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My lab:

Today, I came across two very different but equally interesting and telling things to read. One was a letter from our funding agency ( DFG) explaining why our main grant wasn't renewed and one was this article on the evaluation of science. The reasons for the grant rejection were quite easy: both reviewers complained that the results from the one project in the grant which we didn't want to renew was not described in the renewal application. Wouldn't have occurred to me that this should be in there. The other reason both reviewers raised was that we hadn't presented sufficient publications or publication-ready data, despite the fact that one crucial machine was broken for one out of the 2.5 years of the preceding grant period.

I'm not sure what to make of the first comment, but the second comment made me think that if I ever publish more than 0.5-1 papers a year out of one project, the questions I'm asking have become too easy to answer. Clearly, putting out a lot of papers is not a sign of better science. In fact, it seems more like an indication of the opposite to me.

The article above containing the eloquent and passionate plea to change the way we do science joins a long list of similar articles that are being written over the years in virtually every scientific journal and yet, the way we evaluate science has become worse and worse for the last two decades. Obviously, appealing to honor or professional standards is not an effective way to actually bring about change, at least not in the scientific community. Maybe what is needed is hard, solid evidence? The kind of evidence that convinces scientists in their everyday jobs. This idea prompted Marcus Munafó and me to write a review paper on the empirical evidence about the relation of journal rank to various measures of scientific impact or quality. We have recently published a draft of this manuscriptwhich we are currently revising. Our review arrives at the following four conclusions:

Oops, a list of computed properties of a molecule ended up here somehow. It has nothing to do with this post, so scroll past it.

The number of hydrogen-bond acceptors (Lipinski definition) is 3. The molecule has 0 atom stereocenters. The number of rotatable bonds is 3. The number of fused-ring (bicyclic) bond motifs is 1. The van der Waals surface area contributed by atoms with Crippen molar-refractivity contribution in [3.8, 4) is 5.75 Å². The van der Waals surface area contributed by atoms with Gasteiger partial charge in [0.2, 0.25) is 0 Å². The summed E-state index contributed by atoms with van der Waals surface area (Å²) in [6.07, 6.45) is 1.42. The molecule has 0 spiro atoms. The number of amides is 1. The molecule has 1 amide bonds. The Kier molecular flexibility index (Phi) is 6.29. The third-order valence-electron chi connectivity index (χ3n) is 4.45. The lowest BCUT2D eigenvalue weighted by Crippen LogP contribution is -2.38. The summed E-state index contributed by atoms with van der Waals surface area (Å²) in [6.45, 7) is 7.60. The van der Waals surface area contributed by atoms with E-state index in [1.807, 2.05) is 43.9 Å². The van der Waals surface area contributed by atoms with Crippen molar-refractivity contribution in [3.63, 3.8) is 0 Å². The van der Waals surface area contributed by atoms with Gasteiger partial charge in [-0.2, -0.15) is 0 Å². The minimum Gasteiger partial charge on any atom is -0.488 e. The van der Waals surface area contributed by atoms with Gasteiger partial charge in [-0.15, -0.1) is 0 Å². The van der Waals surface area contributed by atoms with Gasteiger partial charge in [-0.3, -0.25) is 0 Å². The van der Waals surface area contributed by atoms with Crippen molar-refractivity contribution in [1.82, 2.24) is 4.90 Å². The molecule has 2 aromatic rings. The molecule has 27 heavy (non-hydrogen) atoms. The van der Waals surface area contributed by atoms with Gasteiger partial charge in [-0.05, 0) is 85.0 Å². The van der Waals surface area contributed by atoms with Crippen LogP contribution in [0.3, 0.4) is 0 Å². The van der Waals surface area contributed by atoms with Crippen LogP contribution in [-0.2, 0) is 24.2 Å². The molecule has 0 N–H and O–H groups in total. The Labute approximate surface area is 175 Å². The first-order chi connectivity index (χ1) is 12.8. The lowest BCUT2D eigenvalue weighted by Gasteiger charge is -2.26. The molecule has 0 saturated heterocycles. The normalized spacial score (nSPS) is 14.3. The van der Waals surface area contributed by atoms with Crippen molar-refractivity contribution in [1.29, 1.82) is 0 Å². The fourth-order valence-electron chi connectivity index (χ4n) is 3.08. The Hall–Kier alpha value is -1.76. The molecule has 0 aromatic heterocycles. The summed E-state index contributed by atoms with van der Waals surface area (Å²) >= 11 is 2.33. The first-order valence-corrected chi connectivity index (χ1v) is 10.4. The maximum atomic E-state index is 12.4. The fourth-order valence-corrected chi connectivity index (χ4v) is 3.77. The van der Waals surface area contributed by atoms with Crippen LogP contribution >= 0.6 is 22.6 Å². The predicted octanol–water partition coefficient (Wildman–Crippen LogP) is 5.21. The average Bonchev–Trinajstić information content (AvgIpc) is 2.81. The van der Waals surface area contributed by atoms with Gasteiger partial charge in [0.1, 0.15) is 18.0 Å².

1. Journal rank is a weak to moderate predictor of scientific impact;
  2. Journal rank is a moderate to strong predictor of both intentional and unintentional scientific unreliability;
  3. Journal rank is expensive, delays science and frustrates researchers;
  4. Journal rank as established by Thomson Reuters' Impact Factor violates even the most basic scientific standards, but predicts subjective judgments of journal quality.
Thus, the data suggest that our subjective impression of journal rank reflecting some measure of scientific quality or impact are a figment of our imagination that cannot be substantiated by the scientific method.

Looking at the literature, it becomes clear that the only reasonable way to decide about the value of a scientific project, paper or scientist is to understand it. For instance, you can't take the number of papers of a person and conclude that they make difficult problems look easy because they've published many papers - the problems may, in fact, have been easy. These sorts of reflections hold for any kind of metric. However, the scientific enterprise has become so large and diverse that it is practically impossible to understand all the problems, scientists and proposals one has to evaluate - both in terms of number and in terms of diversity. Is the consequential solution then to shrink science - maybe a particularly attractive option given current international budget crises? While this would eventually solve the problem of having too many scientific entities to evaluate, it would not solve the problem of diversity: metrics would still be required to be able to at least get a rough understanding of the relative merit of work that is just to far from one's own area of expertise to ever be able to understand at sufficient detail.

Thus, I think the rational solution is to begrudgingly accept that metrics will be required for scientific evaluation in the future. This requirement entails that we all become thoroughly familiar with their use and misuse, with the incentives they provide and that we use them prudently and with scientific rigor. Anything else would not only be irresponsible, it would also be short-sighted and eventually self-defeating.
Posted on Friday 31 August 2012 - 16:56:45 comment: 0

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